TODAY: Kremlin biding its time on new US sanctions retaliation; McCain death prompts reflections on Russia; Orthodox programs in children’s summer camps anger parents; West seeking Russian support in safeguarding Syria; Moscow postpones Afghan peace conference; Navalny jailed, Putin on holiday.
New US sanctions came into effect yesterday; Foreign Ministry Spokeswoman Maria Zakharova said they are aimed at eroding arms control and non-proliferation, and the Russian Embassy in Washington said that the “illegitimate one-sided measures” bring the US closer to the point of no return regarding resolving bilateral relations. The Kremlin says it will take time assessing their impact before considering its response. It is already preemptively preparing response measures to protect its sovereign debt. Following the death of US Senator John McCain, Vladimir Kara-Murza writes of McCain’s support of Boris Nemtsov and the Open Russia movement, and counters journalists’ descriptions of McCain as “an enemy of Russia”, positing him instead as “an enemy of those who have turned Russia into an autocracy (and looting ground) at home, and into an instrument of aggression abroad.” This piece praises “the clarity of McCain’s stance on Russia” and claims that “he kept Putin on his toes”. Parents are concerned about Orthodox missionary activity happening in children’s summer camps, possibly without their consent. The Interior Ministry’s new measure to reward informants who help police to solve crimes has come into force.
Western powers are asking Russia to prevent a further humanitarian crisis in Syria’s Idlib, which is currently under air strikes. Russia and Europe are disagreeing over the status of Syrian refugees; the EU does not believe the country is safe for their return, but Russia is pushing for refugees to be sent back. Foreign Minister Sergei Lavrov hit back at accusations that Russia is trying to split Europe. Russia agreed to postpone its Afghanistan peace conference following opposition from Kabul. A Levada Centre poll revealed a growing intolerance of foreigners, year-on-year: those in favour of restricting immigration for certain nationalities constitute 64% of the population, still some ways away from 2013’s all-time high of 81%.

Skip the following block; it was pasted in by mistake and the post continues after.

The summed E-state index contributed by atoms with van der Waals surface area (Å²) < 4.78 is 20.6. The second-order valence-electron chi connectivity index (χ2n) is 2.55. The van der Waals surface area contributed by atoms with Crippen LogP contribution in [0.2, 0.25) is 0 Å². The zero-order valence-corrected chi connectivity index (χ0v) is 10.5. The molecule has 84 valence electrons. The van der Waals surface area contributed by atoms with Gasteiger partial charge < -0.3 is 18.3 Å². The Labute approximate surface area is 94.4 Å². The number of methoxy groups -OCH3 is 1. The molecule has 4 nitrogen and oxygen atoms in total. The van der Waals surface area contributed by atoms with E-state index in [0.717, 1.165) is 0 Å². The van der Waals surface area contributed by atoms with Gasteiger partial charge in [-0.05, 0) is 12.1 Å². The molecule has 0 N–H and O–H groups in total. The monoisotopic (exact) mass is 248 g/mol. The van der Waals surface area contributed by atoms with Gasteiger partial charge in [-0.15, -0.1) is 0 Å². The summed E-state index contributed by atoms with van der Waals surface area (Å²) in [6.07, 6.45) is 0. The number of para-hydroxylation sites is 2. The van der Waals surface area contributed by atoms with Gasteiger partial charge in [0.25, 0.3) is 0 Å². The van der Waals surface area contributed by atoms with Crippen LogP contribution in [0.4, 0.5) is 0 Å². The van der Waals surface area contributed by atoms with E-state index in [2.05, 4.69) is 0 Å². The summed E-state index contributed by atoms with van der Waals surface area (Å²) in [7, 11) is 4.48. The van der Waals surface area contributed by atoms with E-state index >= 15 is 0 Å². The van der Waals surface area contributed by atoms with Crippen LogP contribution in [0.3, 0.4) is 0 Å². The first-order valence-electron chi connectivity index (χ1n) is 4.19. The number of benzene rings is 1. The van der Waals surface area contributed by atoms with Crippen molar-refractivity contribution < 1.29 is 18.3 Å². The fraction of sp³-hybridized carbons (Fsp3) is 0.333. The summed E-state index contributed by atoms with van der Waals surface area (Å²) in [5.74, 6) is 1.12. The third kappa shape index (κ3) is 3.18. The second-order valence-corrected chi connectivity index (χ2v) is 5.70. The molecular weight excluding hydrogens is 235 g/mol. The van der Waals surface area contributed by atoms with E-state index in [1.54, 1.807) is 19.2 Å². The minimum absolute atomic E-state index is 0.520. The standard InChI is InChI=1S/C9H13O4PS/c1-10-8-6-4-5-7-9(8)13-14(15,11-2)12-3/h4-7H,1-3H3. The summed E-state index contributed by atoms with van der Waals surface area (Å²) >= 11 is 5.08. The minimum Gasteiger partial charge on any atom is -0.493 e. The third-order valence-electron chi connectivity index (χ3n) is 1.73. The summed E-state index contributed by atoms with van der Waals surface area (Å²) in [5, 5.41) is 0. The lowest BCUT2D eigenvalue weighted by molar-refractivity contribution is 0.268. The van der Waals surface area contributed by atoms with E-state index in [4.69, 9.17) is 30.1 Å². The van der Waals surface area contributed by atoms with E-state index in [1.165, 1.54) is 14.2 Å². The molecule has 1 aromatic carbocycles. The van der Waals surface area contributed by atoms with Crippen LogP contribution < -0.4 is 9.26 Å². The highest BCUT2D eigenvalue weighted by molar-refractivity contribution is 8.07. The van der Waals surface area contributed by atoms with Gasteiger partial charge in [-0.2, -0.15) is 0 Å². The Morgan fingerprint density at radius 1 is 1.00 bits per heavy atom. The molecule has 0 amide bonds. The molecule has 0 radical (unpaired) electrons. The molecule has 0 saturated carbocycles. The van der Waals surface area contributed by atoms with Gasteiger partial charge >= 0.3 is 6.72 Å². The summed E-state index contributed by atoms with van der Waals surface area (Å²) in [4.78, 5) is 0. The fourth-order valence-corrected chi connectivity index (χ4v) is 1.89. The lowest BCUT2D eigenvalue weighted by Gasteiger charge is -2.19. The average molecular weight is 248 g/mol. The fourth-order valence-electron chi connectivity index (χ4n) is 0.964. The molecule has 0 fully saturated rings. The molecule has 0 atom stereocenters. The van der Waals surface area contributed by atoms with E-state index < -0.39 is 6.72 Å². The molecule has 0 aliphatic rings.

Opposition leader Alexei Navalny has been jailed for thirty days following his arrest for violating laws against mass gatherings; the sentence means he will not be able to attend next month’s anti-pension reform protests that he organised. Meanwhile Navalny’s political party registration attempts continue to fail. President Vladimir Putin’s latest holiday snaps are out, complete with coordinated hiking outfits. Leonid Bershidsky contemplates the possible failure of the hunger strike of jailed Ukrainian filmmaker Oleh Sentsov.
PHOTO: Russia’s President Vladimir Putin is seen during his vacation in Sayano-Shushensky nature reserve in the Republic of Tyva, August 27, 2018 (SPUTNIK)